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I'llK MORNING HERALD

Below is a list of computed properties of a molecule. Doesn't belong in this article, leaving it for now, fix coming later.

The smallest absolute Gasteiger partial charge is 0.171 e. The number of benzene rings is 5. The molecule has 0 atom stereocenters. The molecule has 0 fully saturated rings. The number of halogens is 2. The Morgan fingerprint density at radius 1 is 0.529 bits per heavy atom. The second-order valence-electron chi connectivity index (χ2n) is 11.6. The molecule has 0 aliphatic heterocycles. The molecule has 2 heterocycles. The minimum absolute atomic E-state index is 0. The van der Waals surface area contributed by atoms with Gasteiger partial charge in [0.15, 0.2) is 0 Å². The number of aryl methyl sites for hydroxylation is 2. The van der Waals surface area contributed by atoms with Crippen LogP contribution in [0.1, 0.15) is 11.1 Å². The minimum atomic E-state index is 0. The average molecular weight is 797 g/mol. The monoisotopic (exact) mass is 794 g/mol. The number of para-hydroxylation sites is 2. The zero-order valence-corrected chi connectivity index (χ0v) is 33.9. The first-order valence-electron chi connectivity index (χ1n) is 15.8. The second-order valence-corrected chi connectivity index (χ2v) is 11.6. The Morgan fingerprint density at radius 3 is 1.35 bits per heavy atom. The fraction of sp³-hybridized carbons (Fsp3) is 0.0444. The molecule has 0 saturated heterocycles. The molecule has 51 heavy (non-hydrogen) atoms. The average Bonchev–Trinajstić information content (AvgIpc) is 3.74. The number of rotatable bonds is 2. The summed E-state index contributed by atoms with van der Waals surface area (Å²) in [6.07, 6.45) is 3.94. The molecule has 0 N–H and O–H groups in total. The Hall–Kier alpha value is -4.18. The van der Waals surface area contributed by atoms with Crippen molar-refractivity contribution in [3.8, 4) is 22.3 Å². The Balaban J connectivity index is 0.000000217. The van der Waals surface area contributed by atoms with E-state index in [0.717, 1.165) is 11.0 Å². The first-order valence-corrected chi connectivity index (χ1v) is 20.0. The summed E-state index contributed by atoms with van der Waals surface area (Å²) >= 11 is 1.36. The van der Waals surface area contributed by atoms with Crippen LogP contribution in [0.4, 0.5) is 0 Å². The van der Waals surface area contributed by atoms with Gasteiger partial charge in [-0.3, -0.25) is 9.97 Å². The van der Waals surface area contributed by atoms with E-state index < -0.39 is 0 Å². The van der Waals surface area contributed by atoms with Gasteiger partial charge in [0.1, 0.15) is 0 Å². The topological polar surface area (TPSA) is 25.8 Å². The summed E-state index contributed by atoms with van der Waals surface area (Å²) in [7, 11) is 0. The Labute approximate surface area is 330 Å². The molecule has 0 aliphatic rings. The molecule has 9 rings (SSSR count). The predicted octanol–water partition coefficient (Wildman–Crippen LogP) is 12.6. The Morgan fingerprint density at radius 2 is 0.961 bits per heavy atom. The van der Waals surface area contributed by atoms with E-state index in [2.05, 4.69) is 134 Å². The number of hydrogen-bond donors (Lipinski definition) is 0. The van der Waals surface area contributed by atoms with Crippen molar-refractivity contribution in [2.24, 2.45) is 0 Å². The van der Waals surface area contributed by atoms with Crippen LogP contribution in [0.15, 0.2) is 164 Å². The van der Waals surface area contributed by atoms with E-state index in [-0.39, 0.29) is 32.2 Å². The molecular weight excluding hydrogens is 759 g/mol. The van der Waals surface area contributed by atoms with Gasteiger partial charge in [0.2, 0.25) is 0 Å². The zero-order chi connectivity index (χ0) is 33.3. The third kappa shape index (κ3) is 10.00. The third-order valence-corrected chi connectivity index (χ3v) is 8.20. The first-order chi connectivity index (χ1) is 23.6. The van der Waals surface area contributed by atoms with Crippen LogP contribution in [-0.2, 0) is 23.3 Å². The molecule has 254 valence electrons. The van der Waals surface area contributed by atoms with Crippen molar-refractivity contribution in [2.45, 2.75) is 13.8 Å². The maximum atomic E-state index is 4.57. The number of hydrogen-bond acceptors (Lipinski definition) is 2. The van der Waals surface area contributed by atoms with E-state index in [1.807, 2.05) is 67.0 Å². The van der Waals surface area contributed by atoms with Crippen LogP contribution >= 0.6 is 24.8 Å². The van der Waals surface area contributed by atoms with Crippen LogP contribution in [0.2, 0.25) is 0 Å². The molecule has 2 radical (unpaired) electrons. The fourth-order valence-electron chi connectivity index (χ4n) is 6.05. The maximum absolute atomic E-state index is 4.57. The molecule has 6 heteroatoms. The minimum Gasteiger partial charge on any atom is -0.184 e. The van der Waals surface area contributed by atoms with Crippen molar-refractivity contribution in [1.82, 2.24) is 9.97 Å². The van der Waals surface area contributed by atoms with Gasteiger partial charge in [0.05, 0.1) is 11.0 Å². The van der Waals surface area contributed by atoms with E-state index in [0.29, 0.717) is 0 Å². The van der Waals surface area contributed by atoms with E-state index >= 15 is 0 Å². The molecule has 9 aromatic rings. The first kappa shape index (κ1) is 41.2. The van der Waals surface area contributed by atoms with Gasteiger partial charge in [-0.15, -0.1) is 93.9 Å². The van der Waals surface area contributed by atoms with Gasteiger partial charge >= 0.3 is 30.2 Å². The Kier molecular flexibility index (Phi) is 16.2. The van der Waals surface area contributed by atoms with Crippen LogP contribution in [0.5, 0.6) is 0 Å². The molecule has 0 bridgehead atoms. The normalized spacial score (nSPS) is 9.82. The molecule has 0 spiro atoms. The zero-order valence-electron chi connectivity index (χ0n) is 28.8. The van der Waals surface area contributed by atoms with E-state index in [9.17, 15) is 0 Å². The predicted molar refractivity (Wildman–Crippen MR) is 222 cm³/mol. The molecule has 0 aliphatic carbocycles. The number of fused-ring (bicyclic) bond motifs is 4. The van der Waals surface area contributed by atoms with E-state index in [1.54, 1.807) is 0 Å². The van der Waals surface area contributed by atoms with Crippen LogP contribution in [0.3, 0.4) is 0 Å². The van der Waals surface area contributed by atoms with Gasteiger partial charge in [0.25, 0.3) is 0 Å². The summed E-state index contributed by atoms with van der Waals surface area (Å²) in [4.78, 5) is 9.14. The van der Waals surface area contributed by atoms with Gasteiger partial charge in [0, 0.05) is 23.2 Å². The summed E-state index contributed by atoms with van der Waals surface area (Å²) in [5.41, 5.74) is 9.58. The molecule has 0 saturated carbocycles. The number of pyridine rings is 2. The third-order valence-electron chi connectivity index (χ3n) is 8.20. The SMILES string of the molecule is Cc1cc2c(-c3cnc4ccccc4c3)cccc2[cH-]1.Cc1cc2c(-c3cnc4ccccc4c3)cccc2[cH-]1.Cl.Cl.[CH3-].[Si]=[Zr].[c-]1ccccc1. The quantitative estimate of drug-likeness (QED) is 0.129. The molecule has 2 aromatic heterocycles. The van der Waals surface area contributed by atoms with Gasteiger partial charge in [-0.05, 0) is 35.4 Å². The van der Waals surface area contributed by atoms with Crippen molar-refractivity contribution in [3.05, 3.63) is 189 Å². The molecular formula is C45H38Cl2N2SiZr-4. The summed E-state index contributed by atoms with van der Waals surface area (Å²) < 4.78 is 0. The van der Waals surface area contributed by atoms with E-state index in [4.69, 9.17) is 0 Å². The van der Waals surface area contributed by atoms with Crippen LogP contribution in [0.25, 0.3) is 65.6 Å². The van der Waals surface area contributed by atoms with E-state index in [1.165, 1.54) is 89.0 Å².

x:i: ONE CENT. WILMINGTON, SATURDAY, AUGUST 28, 1875. NO. 6. ,RY OP THE NEWS Illinois are maturing rap in torms are raging near- Sioux Territory. oppers are again reported as amage in Colorado. >ostal-cards will be ready to lie i the last of next week. ' at Long Branch, yesterday! Donevbrook were the favor found at Newbury port,' ■ yesterday, valued at five was irs. ted steamer was totally de ng Point, Lake Erie, by fire, rnoon. t for building the boat-houses been awarded to Messrs, ze & Co. as ints of Chicago state that the fall trade will depend alto he corn crop. rs in Massachusetts, at their erday afternoon, voted to pro ves at the mills on Monday, k. ■men! over the closing of the fornia in New York yesterday he office of the agents of the as crowded all day ty parties s against the institution, at Springfield yesterday, and Judge Fullerton were wing to lameness. The first in by American Girl. Best Lulu took the second money. of the Bank of California on some of the other banks of xi yesterday. The depositors amply insured in the Bank i. The closing of this bank stand-still in the banking and aid ? telegraphic advices from Bun t night brought the startling e President of .the Bank of Ym. C. Ralston, had been ay, and that at a late hour his nd in the bay. it was not er his death was accidental, was intentional. But suspi ingly points to the fact that suicide. In consequence of atest excitement prevails in >, and it is rumored that the bank is attributable to the ions oflhe President. i phie Dispatches are furnished o Herald, by the American Press over the Atlantic and Pacific 'o'e wires: Weather To-Day. England and the Middle States »n of the South Atlantic States tear and clearing weather with winds. nmsblp Arrival. K, Aug. 26.—Arrived—Steamer m Bremen. the Veterans ol' the late War. Aug. 27.—A meeting of the ic late war took place here to nrith Turkey Imminent, Aug. 26.—The popular feel is so strongly in favor of the at it is feared tlie govetnment e great difficulty in preventing Turkey. ngr a Small fortune. , Aug. 27.—A Boston special ■D reports the finding at the 't mines of a rug diamond thousand dollars. •poller Ntink, Aug. 27.—The propeller sunk at tho pier dock at >n, Clifton, Staten Island, lo ids had just time enough to s she went down. • Serious Fire. Va., Aug. 27.—A lire broke seven, to-night; in the ex nd sumac mill of Smith, Sny lated at Tenth and Bird Sts., destroyed the works. The stlmated at twenty thousand building was owned by John d ta partly Insured In home Destroyed by fire. August 27.—Intelligence has here this afternoon that a four r was totally wrecked by fire ong Point, Lake F.rie. The propeller, would have been ice and she has • not yet arri on vessel and cargo will 5000 . Trade In the West. lug. 27.—The Times thfsmorn the result of a series of Inter leading men in the' various ade, in regard to the prospects and conclusions made from it trade will be unusually i a great deal as yet depends come^of the corn crop. The nge ta reported as buoyant, and the banks are loaded e icy. WASHINGTON. NEWS FROM THE CAPITAL ; I Contract Awarded. Washington, Aug. 27.—The Secretary of the Treasury has awarded the contract for the construction of fifteen boat-houses on Lake Michigan, Erie and Ontario to Messrs. Klaus Schurtz & Co. The con tract amounts to about $30,000. The work will he commenced at once. A SmagllBg Master. Washington, Aug. 27.—The Master of the Schooner Elizabeth, on a recent voyage from the West Indies to Mobile, smuggled a lot of cigars, but was caught and the mat ter reported to the Secretary of the Trea sury, who directed that the cigars shall be forwarded to this city, and the Master of the schooner pay a fine of five hundred dollars. Treasmy Statement. Washington.— Aug. 27.— The following is the financial report of the Treasury De partment at the close of business: Currency $35,185,89; special deposits of legal trade for redemption of ,contracts of deposit $68,980,000; coin of $349,717, including coin certificates of $18,763,300; outstanding Legal tenders $374,755,108. Statement Contradicted. Washington, Aug. 27.— The published statement that there Is to be a general change in the'stations of the revenue marine vessels is eroenous. Only among the iron vessels of this service Is there to be a tem porary change of station in order to cruise In fresh water, for the purpose of cleansing their hulls. The New Postil Cards. Washington, D. C. Aug. 27.—The sec ond form of forty plates for the new postal cards has been completed at the Bureau of engraving and printing of the Treasury De partment and forward by the third assistant Postmaster of Government to the manufac turers at Springfield, -Mass. It is expected that the two presses will be ready to * com mence printing on Monday, and the cards will be ready for issue before the close of thiOoming week. The River Report. Washington, Aug. 27,—The signal office furnishes the fol owing special River Report: During the past twenty-four hours the Ohio River has fallen four inches at Pittsburg, five inches at Cincinnati and one inch at Evansville, and has probably fallen nt the stations bqlow, and will continue to fall during Saturday. The Mississippi has fallen two Inches, at St, Louis eight inches, at Cairo twenty-eight inches, at Memphis twenty-three inches, at Helena it has fallen and has remained stationary at Vicksburg where it is forty feet and eleven inches. The river will continue to fall at stations above Vicksburg, and will probably remain stationary at Vicksburg and below. The Missouri rivertfias risen twenty-one inches at Plattsmoutli, seven inches at Levcnworth and seven inches at Lexington. The lower Missouri will rise slowly during Saturday and Sunday. Light rains have fallen in the river sheds of the upper Mississippi and Missouri. Californian's Rank Excitement. San Francisco Aug. 27.—The Depositors in the Bank .of California, are amply as sured. All the direetorsare men of wealth. The suspension of payment was only for the lack of coin. There is plenty of Bul lion in the Bank. There was a run on some of the banks to-day. A sharp, but probably a short financial panic is being experienced; There is less excitement to-day among the crowds on California and Montgomery streets, owing to the fact that the banking and stock business is at a stand still. The Exchange remains closed to any further de preciating In value of stock. The officers of the gold, note and Trust Company, and National Bank, give formal notice that their business will be discontinued temporally; owing to the panic, and at the same time asserts to those of their creditors who de sire. The Savings Banks are claiming three days notice on large deposits, but are paying small sums over the counter. The largest of the Savings Banks ta paying small sums. Among the Banks who have suited creditors is the Merchants Exchange Bank. The London and tbc Bank of San Francisco, are paying light runs, and the Savings Banks are paying deposits. Rank .Excitement In New York. New York, August 27.—The office of Ludlow & Co., agents ofthe Bank of Cali fornia here has been crowded all day with parties holding cheeks on the bank, but the agents refused to cash Checks. It was sta ted that the bills of exchange would proba bly not exceed Two Hundred Thousand dollars up to the present. There has not been very much eXQRement In the Stock exchange or other Bairds over the Califor nia affairs. One leading banker said to-day that the deposits of the bank of' Qallfornta were probably eight to ten million dollars. They usually holi^two millions In coin. The Central Pacific Railroad has an ac count with the bank. The Quicksteps play the Trenton to-day. A Belle of the Revolutionary War New York, Aug. 20.—Just, before the close of the banquet at the Brooklyn Aca demy of Music, last night, the American Rifle Team was presented with a rifle which was owned by Patrick Henry, during the revolutionary war, The rifle will be shot for every year. Victory for the Athletics. Chicago, Aug. 27.—The Base Ball game between the Athletic and White Stockings to-day was won by the former. The follow ing is the score r Athletics, White Stockings 0 0 0 0 0 0 0 0 0—0 Pels of the Tnrf at I.ong Branch. Long Branch, Aug. 27.— The first heat of the second race was won by Spendthrift, by three lengths, Fadaleen second, Jack Tripp, third ; time 1:46 %. The second heat was won by Donybrook, by two lengths, Spendthrift, second, Fadaleen, third; time 1:48^. Immediately after the second heat Donybrook sold at $4.60, against $1.95 for Spendthrift. In the latter pools Spendthrift sold first at $5.00 to $1.00 for Donybrook. The third heat and race was won by Donny brook by five lengths; time 1:51^. In the pools on the second heat the favorite Spend thrift, was left out, the rest selling as fol lows; Fadaleen, 90; Donnybrook, 150; Held 10. 01101001 1—5 Two Terrible Tragedies. St. Louis, Mo., Aug. 27.—News was re ceived here, last night, of two terrible trage dies in the Indian Territory. John Hatchett while sitting in his door, holding his horse by the bridle, was approached by a colored desperado, named Howard, who, without saying a word, struck Hatchett a tremen dous blow on the head with a heavy piece of timber. . The blow frightened tho horse which dasheJ off, entangling Hatchett in the bridle rein and dragged'him off a considera ble distance at full speed, lacerating the man's body in a horrible manner. The mur derer followed Hatchett up and beat him to death with a club, mashing l^f.s .skull in a frightful way. Last Thursday, in the Lind District, a woman, named Kmelinc Jones, who was a witness in a murder case, soon to come up for trial, was brutally and repeatedly out raged by ruffians and then assassinated. It is supposed that the purpose of tbc murder was to get her out of the way, as a witness. Lms of the Persia. Buffalo, N. Y., Aug. 27. —The four masted steamer Persia, bound down loaded with fifty-five thousand bushels of wheat and twenty thousand bushels-of corn besides five hundred barrels of flour and freight, caught lire from her engine room last night about seven o'clock when on lake Erie and about ten miles below Long Point. At present it is impossible to give the exact damage caused by the fire. The propeller Jenness succeeded iu getting along side of the burning vessel and fastening a line to her, towed her under the Point where she 6ank in the deep water. The crew was saved. The Persia has not been afloat a year. She was built at a cost of $12,000 by her present owners, the Mcssrs.-Winslow of Clcaveland. She was not insured, but the cargo was well insured iu the leading com panies . The vessel carried twenty-five thou sand tons, and was the finest vessel afloat on the lakes. Capt. Tripps of the schooner I). At. Foster has just arrived at Port Cal born. He confirms the lbss of the Persia. AT THE WHARVES. AMONG THU JERSEY TRADERS—MELONS AND VENDERS ON THE CHRISTIANA. Whoever wants to sec a Jcrseyraan in his glory let him take the arm of ye Herald man and saunter to where Fourth Street gracefully dips to the waters of the Christi ana. You will enjoy the walk and you will buy good melons, if you are fond of iiota toe's, there you will find the best, better cantaloupes were never raised than those vended with " hy'ar ye air, fresh over from Jarsey." Lank and sandy-haired, obliging and verbose you get more out of them in fun than their melons in good eating. " Well, sir," said a very courteous speci of the Jersey shore, in leading question, " the trade does pay very well; there are generally about twenty crafts of different descriptions that haul over on Tuesdays and Fridays—as you see, they fetch every kind of vegetables along." " You pitch on Tuesdays and Fridays to avoid competing with King Street, I sup pose." " Yes, sir, and our sales are often very large. "You mean that you father all those shrill-voiced hucksters up town ?" So the mystery was solved why Wilming ton is aroused from its slumbers every morn ing betimes. Besides the small crafts employed, the steamer makes four or live trips daily. answer to our men ft in fiur Model President. From the Chicago hagai AdmHer. The people pay Grant four thousand dol lars a month for staying at Long Branch and leaving the Government to take care of Washington. What a consolation must be to the over-taxed and over-work ed farmers and mechanics of the West, to know that the fruits of their toil ta _ reat national example of idle itself at to su The army worms are so thick in some places In Maine that they can scarcely be Kept out of the houses, and covor the fields so completely that a person can'tjwalk with out crushing them by the quart. ness and malfeasance. # in: at ii otr Tin: bail. RATAL COLLISION ON THE DELAWARE RAILROAD—TWO TOVNG LADS KILLED —THE CORONER'S JURY RENDER A VER DICT OF GROSS NEGLIOENCE. On Thursday evening, at six o'clock a terrible accident oceitrrcd on the Delaware railroad, near Gunn's station, which result ed in the death of two young lads, the one a negro and the other a nephew of Gov. Cochran. It appears that about half-past five o'clock, Engine 68, was detailed from Middletown to take a number of cars from Townsend to tho former place, and was rushing along at the rate of fifteen miles an hour, pass Gunn's station, a small crossing about two miles from Middletown. Just as the engine had reached tbc crossing, a team of Robert Cochrun, containing a load of peaches and drawn by a colored lad named David Brinkley was attempting to cross the railroad, but too late and the cowcatcher struck the wagon and hurled the team far out Into the road. The mules were In stantly killed and after the engine had been stopped Brinkley was found stone dead on the step of the cowcatcher, fcwttfdy crushed about tlie chest and back. A young son of Mr. Cochran and nephew of the Gov. ernor who had been seated on the baskets in the rear of the wagon had been hurled up a steep bank, at the point where the road crosses the rails, where he was found In an insensible state but still alive. He was ta ken back to Middletown along with the body of his dead companion, where every care that could be procured was furnished but he expired yesterday afternoon about four o'clock. Yesterday morning, Coroner Groves went down to Middletown and held an inquest on the body of the colored boy. Several witnesses were examined, the drift of investlgatiou being to discover whether the engineer had given the proper signal when he approached the crossing. J. Thos. Budd testified that he very distinctly heard the sharp shrill blow of the engine when she approaches! the crossing, and could not have been mistaken. Several others testified to the saiRC effect, but- Benj. Gibbs, Esq., most positively de nied that any signal had been given at the proper point. The conductor of the train did not know whether any signal had been given- or not. The engineer and fireman both were positive that the usual blow bad been made at its usual time. tL T t h TV U 7 tfKf 1 a veni , ict 1 5° 'i 1 * 5 fpK 4 that Davis Briokley came to his death by being struck by engine 08, and that the ac cident occurred through gross carlcssness on the part of the engineer, conductor and fireman in not giving the proper signal at Gunn's crossing. Coroner Groves received a dispatch yes terday afternoon that young Cochran had died at four o'clock, and will go down this morning to hold another inquest. _ The verdict of the jury is not favorably received by those who are acquainted with the circumstances, and it is certainly from what we can learn from the evidence un ust and not sustained by the evidence. The matter will be more thoroughly investiga ted JOTTINGS ABOUT TOWN. New houses going upon Second street, west of French. Will you just look at the boot-black's ad vertisement ? James Ward has engaged the Opera House for the 11th. Grace church steeple seems to be a favor ite resort 0T the swallows. Vulgarly patriotic—the red, white and blue fence enclosing the monument on Del ware avenue. A sample crate of the Congressional peaches arc at the Herald office from Uillegas A Co. Montgomery Queen's circus will exhibit here Sept. 15th. This is a costly combina tiou and well worth seeing. For the last few days tho trains coming up the Delaware road, have been unusually well filed with passengers. Our young men arc getting ready for their ten months of college life, our urchins are i trimming for their fall term of misery. And j so the world wags. [ Tlie Bill Poster:—We mean of course Jackson, actually put up 4000 feet of lum her to-day, to enlarge the already large means of exhibiting show bills. All hail to the chief! Dupres A Benedict's Minstrels will play in the Opera House, September 9th, for the benefit of the Water With Fire Company. This is an excellent troupe, and the Wfl claries are most dcservhS, so we bespeak for them a good housai^ „ . " , , , , , , Between five and six o'clock, on Thursday evening, % a man named Slwood Hr 1090 m went down on some rafts at Thorne street wharf, and attempted to drown himself. He wps suffering from mania potu. Joshua y Hutton and another gentleman seUcd the | would be suicide, tied him securely with a rope, lashed him into soberness with a rope s end, and then took him to his home. BUSINESS BULLETIN. Buy your whips of Yerger, 405; Shipley street. Plaid, plain and striped Dress goods at Jas. A. Sanders. iplendid line of Black Alpacas and Cashmeres atw. A. Sanders. —— | Silk Duster Mohair at 25 cts, selling else where at 37jj, at James A.. Sanders. Buxbaum is closing out his stock of sum mer clothing at cost. Go see him, at Third and Market. Boots shoes and gaiters of every descrip tion, size and quality at Pennington's, 9th and Orange. >■■■: Call on Mr. E. Donahoe at 307 Market st., where you will find the best boots and shoes town. A s Black as At 305 Maditqn street, P. Monaghan sells the finest boot and shoes to the city. Go there when you wlslrtoclad your feet. Hillegas & Co., at 3rd street Market make a specialty of peaches, and receives dally from Benj. Biggs 800 or 400 baskets of congressional peaches — Old Mixon and Reeves. !h YSTEBIOUS. i LEAPING FROM AN EXPRBSS TRAIN AT FORTY MILES AN HOUR—WHAT nAS BE I COMB OF HIM ? One of the strangest mysteries in the an nals of railroad travel occurred on the P. W. & B. R. R. between Baltimore and this city on Thursday night last. At the Camden street station, when the through evening express was about to leave, an individual, whose appearance attracted some remark, entered the rear car, and af ter depositing his satchel and a few person effects upon the seat, ensconsed himself quietly beside them, and as the train glided slowly out of Baltimoife, was soon fast asleep. The express thundered along the rails and was fast approaching this city when the mysterious traveler suddenly jumped from his reclining position and walked briskly to the platform of the- car. Several of his fellow passengers noticed the abrupt movements of the stranger, and as he closed the door with a bang, a shudder of presentment seemed to pass over them. One gentleman, Mr. McCormick, who was in a rear seat, upon glancing through the glass in the door, was horrified to see a form leap from the platform and disappear Id the darkness beyond, as the train swiftly on. For some, reason the train was not stopped, hut messengers were sent back sub sequently to discover if possible the body. The train was going at the time at the rate of forty miles an hour, and instant death must have resulted when he struck the 'ground. .It is, however,.quite possible that the leap was made into Elk creek, for at the. time the train mnst have been in that vicin ity. The man's satchel, marked from Lou isville to New York, was left off at the de pot hi this city, and has since been sent to Taggart's detective office in Philadelphia. It is conjectured that the unfortunate man was in a somnambulistic state, and thus unhappily came to his fate, but others imagiuge that he committed suicide. Some of the authorities effect to disbelieve the story, but we have the facts from a most re liable source, and the satchel and effects are proof positive that it is true. *. Efforts are being made to discover the name and residence of the stranger, but as yet nothing definite has been accomplished. Altogether it is one of the most mysterious affairs on record. THEsPOLICE court pictured. rushed PBIVILIGKD CHARACTERS OF THE BENCH WHO HAVE BEEN TO THE BAR—WHAT ONE OF THESE CHARACTERS HAS TO SAY. Have you ever been in our police office and Mayor's Court ? If you have not, it is worth a visit—presuming you are too indolent, we will try to give you an insight. Come along, in fancy, with me to the east side of Market above Fifth, and as you know in a recess stands the Town Hall. To the right hand corner of the building, down a flight of stone steps, into a" square room, about eight feet below the pavement we go. The first sensation as you euter comes from tlie sharp, pungent 6mell of some disinfect ant. Dark, gloomy, damp, is the Mayor's court room. Spiders have woven silken castles in every available corner, and an op portunity to the Amateur naturalist to study the habits of many insects, is to be found in the Court room and adjoining dens—cells we mean. Railed off, in the darkest corner is the desk, chair, and dlas, where the Mayor, benevolent of face, and Aldermanic in proportion, sits enthroned in municipal majesty of his station. As far removed as possible from the enthroned dignity, a low bench runs around the damp and dark smelling walls; upon this the privileged habitues are permitted to rest. Great is the authority of those privileged ones, upon the events of the Mayor's office. With a gusto one of them gave their experience. One of them we reproduce. Path, Mr. Herald, there was a'queer fish here before you begun your paper. A woman, God help her, was brought in. Once upon a time I knew her to lie ''A lovely thing Fleet as a Falcon's wing," bm she "loved not wisely, but too well, a,ul fr « m her high estate, she sank down. Found drunk, saiu officer C., in the strong Doric of Ulster,—uponthe steps of a house 1,1 French street. What do you say? I drunk .' her leaden, and rum deadened eye, up into anervous flash. It is false, J . H , } ? h ' k ,^'^J t rErK JL 0 £ a " L L staggering up to the rail and clasping with unsteady grip, she leaned over and saw it wr |tten, right. Sir Mayor ! right I say. The ruby hue of benevolence upon the Mayor's face, paled as his sympathies warmed for the jioor creature before him. What have OU to say, Miss Fortune, to the charge of he 0 ffl e er. Can you tell me? \yi, 0 can sefiool the Who can banish Its regrets ? gl)e inquired. What of that said the Mayor. Whst of that Sir. If you blame my deep dejection, Let us have some heavy wet, she chanted out. At this point of the narration, the Herald's Devil, came rushing in, with a demand for copy—Minion copy is wanted, and hurry to the office. So for the kresent—Asmu. M heart's affections SECOND WARD NOMINATIONS. The Democrats of the Second Ward met last evening, at the Felton House, to nomi nate candidates for Council, Inspector, and Assistant Inspector. The first ballot was follows : for Council, R. II. Taylor, 151 votes ; J. H. Moore, 31; blank, 1; double votes 3. Inspector, R. B. Townsey, 186 votes. For Assistant Inspector, W. P. Win dish 186 votes. Messrs. Taylor, Townsey and Wlndish were then declared the nomi nees. Some one has been calculating that for the last two years two million men and women have been deserving employment In vain, and that the loss to the country by their en forced Idleness amounts to one half the national debt. TJTJE SILVER LINING. PROSPECTS OP A REVIVAL IN BU3INR0*— THE PALL ANXIOUSLY LOOKED FOR— MERCHANTS INTERVIEWED BY TO* TRE HERALD MAN. At this season of the year In most trade* there are perceptible changes cither for the better or for the worse. Our merchant* find that the fall brings manna or down right bread and butter, and the Urgent manufactories can pretty accurately indi cate, by the pulse of their own trade, the condition of the country at large. In our city, the latter Jiranch of industry is more important than many of us imagine. Wil mington is known even at the antipoles, for* its large and unrivalled manufactories of morocco and coaches, its .iron works and powder mills, and its various establishments where specialties are carried to a degree of perfection. During the' coming hopes to give Its reads of Wilmington's Industries. The following data in point was gleaned yesterday by a reporter who called upon several represen tatives of their respective trades. , THE HABDWABE TEASE has been rather light in the city during the summer months, but Is likely to Improve as the autumn months approach. Down the ■Peninsula It Is somewhat better, and there is every Indication that the next three month will continue to increase the sales, lfr. Capelle, a prominent hardware merchant of the city, thinks it due to the cheering prospect, occasioned by the forthcoming crop of cereals. Peaches are thought to have had an im mediate effect upon all trades of t|iis kind. GROCERIES have had a brisk run for the last month, better at present than heretofore, and con stantly Improving as the Fall trade opens. The sales of Messrs. Harvey & Staler hare been proportionately better in the, country than in town, the good crops again coming in to explain the cause. Collections have been unusually good, and will, of course, continue to Improve. . Wilmington houses in this branch have a trade in Chester Co., Pa. as well as In the Peninsula below. DRY GOODS week the Herald rs a complete review beginning to puftm an increased activi ty which will reach its highest point In Oc tober. The trade is not so directly affected as groceries by any rapid improvement In the financial condition of the surroundii^ country. The movement is slower, but there Is reason to believe that it is sure. At any rate a fair local trade Is anticipated by our merchants in this business. arc THE BOOT AND SHOE TRADE Is generally'dull throughout August, and this mouth has been no exception to the rule. 8 jptember will bring a steady and live demand. October andTNovember will each Improve upon its predecessor. The business of Hats and Caps and tbit of Fur nishing Goods are circumstanced pretty much the same. THE MANUFACTORIES are, with a few exceptions, doing welU They ' are under very little local influence, work ing as they do for East and West alike. MOROCCO. Mr. Wm. Bush assures us that the trade of the whole year has been one-third below the average. At present there is no falling offer noticeable briskness. The Fall trade of course, commences long before this and includes the months of June, July and Au gust. Local demand for mordcco is small and of little importance. There appears to be little foundation for the Idea that the rain and grass-hoppers of the West can In fluence it to any degree. CARRIAGE AND COACH WORKS, • in which trade Wilmington stands ahead of any other city in the country, unless it be New Haven, Connecticut, find their demands less than usual. This is away from the lo cal market: in Wilmington if Is creasing. There is nothing definite Fall trade but it is expected wm Very large. Letters from some of th«^Southern States to one of the largest e$t44f*kments In the city affirm that as soon as the'r money is_ realized from cotton, tobacco, Ac., that Wllmingtonians may look for heavy continued work for that section. Since the first of April dealers in wheelrights, coach makers and blacksmiths' materials have found their trade fair—at present, tlie fu ture trade looks not so good. to ut the BALL AND BAT. THE ACTIVES DEFEATED BY THE TRENTON TEAM—THE QUICKSTEPS AND TRENTOK This AFTERNOON. The Reading Actives yesterday, played the Trenton nine and were badly beaten on htclr own grounds. The Herald received the following special dispatch of the game last evening: The game, which was an excellent one be gan at half past throe o'clock with the Trcntons at the bat. The visitors wen blanked and the hone nine also received a goose egg. The second toning was also a blank for both clubs, but to the third, amid the most terrific excitement, the Trenton boys got I runs to and retired the Actives withou talley. The fourth inning for the Actives ana runs for the visitors. , Ip the sixth, the Trenton boys made two more runs and retired the home nine with out a score. Iu the seventh; the Actives succeeded tar scoring their first tally, and to the ninth by* safe batting got in three more. The score, by Innings, was as follows: Innings. 13345C789 Actives, 00000010 3—4 Trenton, 002 2 0220 0_8 This afternoon, the Trenton Club will visit Wilmington and play our Quicksteps; at their new grounds. The game will be an interesting one and our lovers of the game will be afaayjy repaid by witnessing It. two t a proved another Mask resulted in two more SUN AND MOON. Snn Rises, 5.24. Sun Sets, 0.39. Moon Rises, 1.07 A. M. Moon Sets, 5.14. .